John Williams' life was first saved, he believed, because his god intervened to cause his pistol to misfire, crossing Williams' intention to shoot his attacker. God again interceded on Williams' behalf on the ninth day when he caused his captor to change his mind about killing his prisoner. Williams' wife Eunice was tomahawked and killed on the second day of travel after she had completely drenched herself in icy water by falling while crossing a river. She had also been failing in her strength from having given birth just two weeks earlier and had become a liability. Williams appears to have believed her death to be a divine reproach to himself mediated by his Indian captors 6 As harsh as the conditions of the forced march to Canada were, traveling through deep snow and frozen streams in winter, Williams admitted that at least a day never passed that his captors did not provide him with food, although others were not nearly as fortunate. Not very surprisingly, Williams attributed his own fortune to the "goodness of God" and not to the goodness nor even the self interest of his Indian captors.
        Eight weeks after his capture John Williams arrived in Montreal, where Governor Vaudreuil purchased his release from his two Indian owners and set him up with his own quarters and fed him at his own table. The French governor explained that Williams was now a hostage for the release of the privateer captain Pierre Maisonnat captured by the English in 1702. Williams would be released when the English returned the privateer, or 'pirate' as the New Englanders preferred to think of him. Williams was someone to bargain for, being the minister of the Deerfield congregation. The exchange was made in 1706 and Williams went back to Massachusetts.7
         Four of John Williams family that had not died during the original raid on Deerfield or on the trail to Canada were redeemed from captivity among the French and Indians, all, that is, except the youngest daughter, seven-year-old Eunice. Not even the intercession of Governor Vaudreuil could convince her Indian captors to set her free. She was being held at the Iroquois town of Caughnawaga in Quebec, across the St. Lawrence River from Montreal. 8 At first she resisted the attempts to convert her to Catholicism, but by the time peace was negotiated between England and France in 1713 she had been in Canada nine years, had accepted the Roman faith, been baptized Margaret, and was married to a Mohawk Indian of Caughnawaga. 9 Caughnawaga was also a mission of the Jesuits fathers and the Caughnawagas were regarded as praying Indians.
         Eunice Williams' Indian husband took the name Williams himself and passed the name on to their children John, Catherine, and Sarah. Eunice died in 1786 at age 90. Only Sarah had children, but who her husband was, no one may ever be able to really say. Sarah's son Thomas Williams was the father of Eleazer Williams, and although Eleazer wrote a biography of his father, who became a well known St. Regis Mohawk chief, Eleazer left an equivocal record of who Thomas Williams' father was. Eleazer seemed to be driven to emphasize a European identity at the expense of his Indian identity, even to the point of creating impossibly contradictory backgrounds. While at one point in his life he merely created a grandfather Williams who was an English surgeon, at a later time he claimed a French grandfather of royal lineage and completely disavowed a blood relationship even to the Williams family of Deerfield, Massachusetts. His actual grandfather Williams was probably a Caughnawaga Indian who took his wife's English name as his own, as had Eunice Williams' Indian husband years earlier.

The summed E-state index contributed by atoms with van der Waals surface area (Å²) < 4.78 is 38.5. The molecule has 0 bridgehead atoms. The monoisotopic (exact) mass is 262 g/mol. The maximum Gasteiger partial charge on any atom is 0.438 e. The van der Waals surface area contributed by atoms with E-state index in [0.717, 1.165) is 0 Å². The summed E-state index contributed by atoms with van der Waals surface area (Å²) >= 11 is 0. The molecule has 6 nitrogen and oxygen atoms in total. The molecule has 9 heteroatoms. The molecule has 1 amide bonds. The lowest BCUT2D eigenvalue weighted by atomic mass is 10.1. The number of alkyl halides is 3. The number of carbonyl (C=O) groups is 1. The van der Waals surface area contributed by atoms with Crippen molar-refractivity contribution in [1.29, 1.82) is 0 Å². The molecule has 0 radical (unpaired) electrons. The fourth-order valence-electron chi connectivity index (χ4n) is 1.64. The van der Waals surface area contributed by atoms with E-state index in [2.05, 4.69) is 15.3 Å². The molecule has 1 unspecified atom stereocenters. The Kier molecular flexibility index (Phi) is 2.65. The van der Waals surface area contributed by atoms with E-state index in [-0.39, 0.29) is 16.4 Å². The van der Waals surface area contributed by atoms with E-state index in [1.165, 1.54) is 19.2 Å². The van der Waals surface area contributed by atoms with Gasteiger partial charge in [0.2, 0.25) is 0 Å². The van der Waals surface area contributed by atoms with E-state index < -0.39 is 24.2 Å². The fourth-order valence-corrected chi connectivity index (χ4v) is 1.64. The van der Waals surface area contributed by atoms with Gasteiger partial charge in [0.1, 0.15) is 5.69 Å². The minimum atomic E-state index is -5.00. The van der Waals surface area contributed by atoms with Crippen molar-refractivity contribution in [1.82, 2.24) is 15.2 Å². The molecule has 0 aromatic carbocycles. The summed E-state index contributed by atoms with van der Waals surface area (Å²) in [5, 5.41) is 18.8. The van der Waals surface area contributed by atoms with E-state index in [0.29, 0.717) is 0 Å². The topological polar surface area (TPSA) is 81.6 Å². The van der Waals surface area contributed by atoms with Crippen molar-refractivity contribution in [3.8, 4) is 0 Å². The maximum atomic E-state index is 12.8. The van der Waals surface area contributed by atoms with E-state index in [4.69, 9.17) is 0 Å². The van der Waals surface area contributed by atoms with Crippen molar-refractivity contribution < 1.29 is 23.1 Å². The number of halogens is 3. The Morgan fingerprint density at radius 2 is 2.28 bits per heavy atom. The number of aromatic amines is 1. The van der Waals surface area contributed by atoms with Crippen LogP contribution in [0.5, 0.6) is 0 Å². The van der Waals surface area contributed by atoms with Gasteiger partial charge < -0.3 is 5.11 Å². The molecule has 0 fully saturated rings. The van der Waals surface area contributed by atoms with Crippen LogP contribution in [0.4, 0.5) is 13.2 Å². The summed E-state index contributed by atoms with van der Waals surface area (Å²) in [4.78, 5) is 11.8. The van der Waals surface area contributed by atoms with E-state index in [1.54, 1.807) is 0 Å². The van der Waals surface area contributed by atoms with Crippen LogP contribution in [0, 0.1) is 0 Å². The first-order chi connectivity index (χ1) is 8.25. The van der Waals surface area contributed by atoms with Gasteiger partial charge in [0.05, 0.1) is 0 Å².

The Williams clan in Massachusetts never gave up trying to obtain Eunice's return, and after her, that of her children, until finally in 1800 Eleazer and a brother were allowed to travel to Massachusetts for English schooling. This was not just a friendly gesture between related families. The children's expenses were paid by the American Board of Commissioners for Foreign Missions and the State of Massachusetts. Giving these children a Protestant upbringing in New England " was in an important sense the fulfillment of a mission: having failed to reclaim Eunice, the righteous succeeded at least in redeeming her posterity." 10
         The most perceptive analysis of Eleazer Williams' character which I have found is that of Geoffrey Buerger.11 Buerger sees Eleazer, on the one hand, relishing the attention given to him as a descendent of the very famous Eunice Williams and, on the other hand, seeking to relegate to the background his Indian ancestry. After all, Eunice Williams had been the great niece of Increase Mather, minister of the North Church, Boston, and president of Harvard College, and she was a cousin of Cotton Mather, one of the most famous of New England minister-authors who was also involved importantly in the founding of Yale College. As an Indian Eleazer Williams was little more than a family curiosity.
         Not without some grounds for believing so, Eleazer apparently saw himself on the road to a career in the Congregational ministry. First Yale, perhaps, or Harvard. Then finally a pulpit where he could exhort the elite of New England society to greater piety. Instead, he discovered in 1807, when he arrived at the institution of higher learning that he had been sent to after seven years of preparation, that it was a charity school for Indians. Buerger sees this as a critical event in Williams' life. Williams remained there, at Moor's Charity School in New Hampshire, for a single week, then returned to Massachusetts. During his stay at Moor's Eleazer must have come to realize, Buerger feels, just what his New England patrons really thought of him--that he would always remain a rehabilitated savage in their minds no matter what level of education or repetoire of social graces he might acquire.12 If he was to satisfy the great expectations he had for himself, he could not depend upon others to create opportunities for him.